A medical device based on technology developed by three faculty members from Case Western Reserve University and University Hospitals Cleveland Medical Center (UH), Drs. Sanford Markowitz, Amitabh Chak, and Joseph Willis, has won a prestigious 2020 Edison Best New Product Award.
EsoCheck , a device designed to help detect precancerous changes in the esophagus, was named a “Silver” winner of the 2020 Edison Best New Product Awards in the “Medical/Dental – Testing Solutions” subcategory.
The technology was developed as part of the Case Comprehensive Cancer Center’s GI SPORE (Gastrointestinal Specialized Program of Research Excellence) and BETRNet (Barrett’s Esophagus Translational Research Network) programs led by Markowitz and Chak, and was first tested in humans in a clinical trial led by Chak at University Hospitals.
Esophageal cancer is mainly associated when stomach acid refluxes into the esophagus. The repeated exposure of the esophagus to acid can lead to pre-cancerous changes in its lining, called Barrett’s Esophagus. Nearly all patients diagnosed with this cancer have evidence of previously undetected Barrett’s Esophagus. If detected before cancer develops, Barrett’s Esophagus can be successfully treated, usually with non-surgical approaches.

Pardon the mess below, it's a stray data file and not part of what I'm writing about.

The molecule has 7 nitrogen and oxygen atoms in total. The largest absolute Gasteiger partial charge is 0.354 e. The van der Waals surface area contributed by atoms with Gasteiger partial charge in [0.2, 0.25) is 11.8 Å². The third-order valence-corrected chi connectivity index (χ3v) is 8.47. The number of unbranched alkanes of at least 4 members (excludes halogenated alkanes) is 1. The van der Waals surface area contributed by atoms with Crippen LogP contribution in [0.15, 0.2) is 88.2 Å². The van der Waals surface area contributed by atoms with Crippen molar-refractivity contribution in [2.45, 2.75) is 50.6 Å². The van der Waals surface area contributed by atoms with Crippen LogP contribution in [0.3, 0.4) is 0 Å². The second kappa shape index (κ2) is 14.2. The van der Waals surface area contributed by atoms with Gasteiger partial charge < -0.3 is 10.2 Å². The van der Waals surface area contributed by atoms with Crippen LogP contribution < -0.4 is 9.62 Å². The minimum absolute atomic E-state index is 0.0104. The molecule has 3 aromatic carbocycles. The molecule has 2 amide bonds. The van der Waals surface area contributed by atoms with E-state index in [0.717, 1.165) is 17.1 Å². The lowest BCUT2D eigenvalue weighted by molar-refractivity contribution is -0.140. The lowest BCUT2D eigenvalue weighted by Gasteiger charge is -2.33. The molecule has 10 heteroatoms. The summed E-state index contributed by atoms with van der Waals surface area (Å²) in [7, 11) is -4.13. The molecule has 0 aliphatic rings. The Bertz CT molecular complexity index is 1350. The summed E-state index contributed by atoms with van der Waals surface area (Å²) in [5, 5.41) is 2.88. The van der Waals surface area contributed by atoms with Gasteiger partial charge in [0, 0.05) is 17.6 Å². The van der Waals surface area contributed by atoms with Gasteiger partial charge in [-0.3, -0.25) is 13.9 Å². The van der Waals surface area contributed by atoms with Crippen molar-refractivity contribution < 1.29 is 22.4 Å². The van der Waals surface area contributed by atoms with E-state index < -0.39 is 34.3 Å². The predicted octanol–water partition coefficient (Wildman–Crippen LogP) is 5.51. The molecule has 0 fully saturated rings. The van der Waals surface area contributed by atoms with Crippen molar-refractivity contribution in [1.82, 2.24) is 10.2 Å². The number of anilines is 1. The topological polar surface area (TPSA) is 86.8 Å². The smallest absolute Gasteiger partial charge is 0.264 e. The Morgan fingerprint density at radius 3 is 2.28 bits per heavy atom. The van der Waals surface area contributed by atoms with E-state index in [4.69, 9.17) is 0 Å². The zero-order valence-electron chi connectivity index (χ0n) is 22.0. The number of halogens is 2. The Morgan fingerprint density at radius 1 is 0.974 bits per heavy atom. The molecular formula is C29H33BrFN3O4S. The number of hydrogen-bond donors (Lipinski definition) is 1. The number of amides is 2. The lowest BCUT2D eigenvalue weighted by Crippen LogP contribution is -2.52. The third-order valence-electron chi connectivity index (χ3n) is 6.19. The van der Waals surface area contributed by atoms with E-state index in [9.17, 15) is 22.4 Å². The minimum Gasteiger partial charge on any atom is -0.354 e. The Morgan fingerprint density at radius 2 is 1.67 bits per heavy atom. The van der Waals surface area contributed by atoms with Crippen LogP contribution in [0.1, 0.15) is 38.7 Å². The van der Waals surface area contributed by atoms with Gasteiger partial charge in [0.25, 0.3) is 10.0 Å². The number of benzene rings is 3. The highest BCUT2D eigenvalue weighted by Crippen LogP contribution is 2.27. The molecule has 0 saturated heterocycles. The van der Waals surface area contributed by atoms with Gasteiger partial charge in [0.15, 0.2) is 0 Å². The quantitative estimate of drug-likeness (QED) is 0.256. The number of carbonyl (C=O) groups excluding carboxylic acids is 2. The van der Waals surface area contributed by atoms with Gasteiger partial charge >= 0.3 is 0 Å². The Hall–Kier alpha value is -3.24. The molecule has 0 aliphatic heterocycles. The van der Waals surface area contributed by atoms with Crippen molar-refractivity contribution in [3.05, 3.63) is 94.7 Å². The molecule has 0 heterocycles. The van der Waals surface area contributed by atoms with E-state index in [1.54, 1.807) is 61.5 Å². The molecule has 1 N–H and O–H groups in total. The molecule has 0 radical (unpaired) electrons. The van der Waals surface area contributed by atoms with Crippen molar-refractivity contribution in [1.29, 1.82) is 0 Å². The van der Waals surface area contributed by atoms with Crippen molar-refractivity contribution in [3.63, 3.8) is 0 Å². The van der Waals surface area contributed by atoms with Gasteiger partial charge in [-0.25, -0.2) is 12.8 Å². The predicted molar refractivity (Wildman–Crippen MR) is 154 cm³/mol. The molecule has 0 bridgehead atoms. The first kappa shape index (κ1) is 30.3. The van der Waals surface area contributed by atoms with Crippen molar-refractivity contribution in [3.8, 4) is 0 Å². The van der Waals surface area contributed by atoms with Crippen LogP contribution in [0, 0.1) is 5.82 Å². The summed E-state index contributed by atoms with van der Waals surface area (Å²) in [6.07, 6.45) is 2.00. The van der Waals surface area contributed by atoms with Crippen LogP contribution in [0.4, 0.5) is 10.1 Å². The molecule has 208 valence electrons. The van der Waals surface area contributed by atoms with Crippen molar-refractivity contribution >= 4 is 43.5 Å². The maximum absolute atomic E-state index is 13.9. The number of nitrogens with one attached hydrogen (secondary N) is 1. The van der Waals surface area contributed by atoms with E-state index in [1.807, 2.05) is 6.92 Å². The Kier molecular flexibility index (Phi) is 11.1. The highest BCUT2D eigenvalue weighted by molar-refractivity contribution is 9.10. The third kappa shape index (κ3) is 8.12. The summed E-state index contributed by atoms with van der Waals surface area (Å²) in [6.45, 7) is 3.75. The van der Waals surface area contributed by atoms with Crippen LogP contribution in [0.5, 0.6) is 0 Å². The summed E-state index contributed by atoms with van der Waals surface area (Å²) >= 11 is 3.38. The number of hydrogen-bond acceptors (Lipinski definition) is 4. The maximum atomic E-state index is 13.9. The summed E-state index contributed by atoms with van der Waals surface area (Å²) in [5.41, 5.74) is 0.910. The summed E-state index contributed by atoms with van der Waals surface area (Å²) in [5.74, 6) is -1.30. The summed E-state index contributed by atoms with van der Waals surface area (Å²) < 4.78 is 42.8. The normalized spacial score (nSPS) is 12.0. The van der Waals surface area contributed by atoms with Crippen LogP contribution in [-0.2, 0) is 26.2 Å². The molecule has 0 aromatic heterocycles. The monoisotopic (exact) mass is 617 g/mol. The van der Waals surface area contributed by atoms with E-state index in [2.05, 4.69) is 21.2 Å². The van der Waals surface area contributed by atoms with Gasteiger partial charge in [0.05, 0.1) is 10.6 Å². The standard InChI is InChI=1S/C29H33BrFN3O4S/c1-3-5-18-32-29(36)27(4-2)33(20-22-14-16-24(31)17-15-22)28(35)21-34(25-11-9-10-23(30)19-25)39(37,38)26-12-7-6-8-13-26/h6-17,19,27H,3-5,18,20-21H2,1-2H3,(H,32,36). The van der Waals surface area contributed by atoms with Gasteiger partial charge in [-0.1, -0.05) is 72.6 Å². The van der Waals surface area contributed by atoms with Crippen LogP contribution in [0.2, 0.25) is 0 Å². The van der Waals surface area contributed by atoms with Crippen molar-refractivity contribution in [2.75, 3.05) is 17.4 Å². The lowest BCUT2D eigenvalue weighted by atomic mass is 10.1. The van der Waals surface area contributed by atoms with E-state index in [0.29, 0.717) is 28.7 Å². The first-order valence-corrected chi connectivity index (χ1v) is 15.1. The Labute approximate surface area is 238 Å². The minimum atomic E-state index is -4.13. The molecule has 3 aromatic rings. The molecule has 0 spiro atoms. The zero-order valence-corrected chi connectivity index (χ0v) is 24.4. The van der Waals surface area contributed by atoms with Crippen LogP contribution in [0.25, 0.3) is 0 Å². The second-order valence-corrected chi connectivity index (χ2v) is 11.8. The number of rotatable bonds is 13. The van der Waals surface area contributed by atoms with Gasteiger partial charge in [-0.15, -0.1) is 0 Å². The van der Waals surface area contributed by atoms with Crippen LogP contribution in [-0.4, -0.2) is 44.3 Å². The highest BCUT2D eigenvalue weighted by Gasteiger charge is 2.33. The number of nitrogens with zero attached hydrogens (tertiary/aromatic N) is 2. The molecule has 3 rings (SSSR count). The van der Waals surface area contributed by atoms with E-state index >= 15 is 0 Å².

EsoCheck involves a simple five-minute office-based test, where the patient swallows a vitamin pill-sized capsule containing a small inflatable balloon attached to a thin catheter, which swabs the target area for cells as the catheter is withdrawn. The sample is then tested for the presence of DNA biomarkers recently shown to be highly accurate in detecting Barrett’s Esophagus.
In 2012 and 2013, Drs. Nathan Berger and Amitabh Chak, partnered with the Clinical and Translational Science Collaborative (CTSC) of Cleveland to sponsor the Barrett’s Esophagus Translational Research Network (BETRNet) Pilot Grant Program. This partnership provided translational support which ultimately helped the founders' research develop the EsoCheck technology through BETRNet.